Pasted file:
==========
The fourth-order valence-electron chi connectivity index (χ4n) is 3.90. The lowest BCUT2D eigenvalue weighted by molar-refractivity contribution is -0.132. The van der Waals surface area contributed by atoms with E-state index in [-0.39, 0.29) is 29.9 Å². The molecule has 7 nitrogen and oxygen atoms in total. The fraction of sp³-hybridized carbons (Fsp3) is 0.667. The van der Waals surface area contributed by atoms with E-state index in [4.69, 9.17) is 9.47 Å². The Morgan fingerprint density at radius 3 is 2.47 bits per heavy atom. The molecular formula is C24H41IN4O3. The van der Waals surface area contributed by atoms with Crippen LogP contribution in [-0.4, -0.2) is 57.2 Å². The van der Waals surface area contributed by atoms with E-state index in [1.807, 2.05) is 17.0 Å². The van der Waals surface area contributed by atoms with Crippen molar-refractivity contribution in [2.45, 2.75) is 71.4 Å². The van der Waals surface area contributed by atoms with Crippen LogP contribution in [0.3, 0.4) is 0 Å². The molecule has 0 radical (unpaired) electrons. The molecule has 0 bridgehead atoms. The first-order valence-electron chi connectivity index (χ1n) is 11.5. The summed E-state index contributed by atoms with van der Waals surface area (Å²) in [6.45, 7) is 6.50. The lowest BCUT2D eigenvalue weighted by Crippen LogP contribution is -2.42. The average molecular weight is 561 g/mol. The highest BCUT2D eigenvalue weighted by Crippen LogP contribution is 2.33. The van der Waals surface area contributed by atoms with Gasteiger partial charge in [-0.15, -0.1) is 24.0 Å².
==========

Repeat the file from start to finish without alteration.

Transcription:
The fourth-order valence-electron chi connectivity index (χ4n) is 3.90. The lowest BCUT2D eigenvalue weighted by molar-refractivity contribution is -0.132. The van der Waals surface area contributed by atoms with E-state index in [-0.39, 0.29) is 29.9 Å². The molecule has 7 nitrogen and oxygen atoms in total. The fraction of sp³-hybridized carbons (Fsp3) is 0.667. The van der Waals surface area contributed by atoms with E-state index in [4.69, 9.17) is 9.47 Å². The Morgan fingerprint density at radius 3 is 2.47 bits per heavy atom. The molecular formula is C24H41IN4O3. The van der Waals surface area contributed by atoms with Crippen LogP contribution in [-0.4, -0.2) is 57.2 Å². The van der Waals surface area contributed by atoms with E-state index in [1.807, 2.05) is 17.0 Å². The van der Waals surface area contributed by atoms with Crippen molar-refractivity contribution in [2.45, 2.75) is 71.4 Å². The van der Waals surface area contributed by atoms with Crippen LogP contribution in [0.3, 0.4) is 0 Å². The molecule has 0 radical (unpaired) electrons. The molecule has 0 bridgehead atoms. The first-order valence-electron chi connectivity index (χ1n) is 11.5. The summed E-state index contributed by atoms with van der Waals surface area (Å²) in [6.45, 7) is 6.50. The lowest BCUT2D eigenvalue weighted by Crippen LogP contribution is -2.42. The average molecular weight is 561 g/mol. The highest BCUT2D eigenvalue weighted by Crippen LogP contribution is 2.33. The van der Waals surface area contributed by atoms with Gasteiger partial charge in [-0.15, -0.1) is 24.0 Å².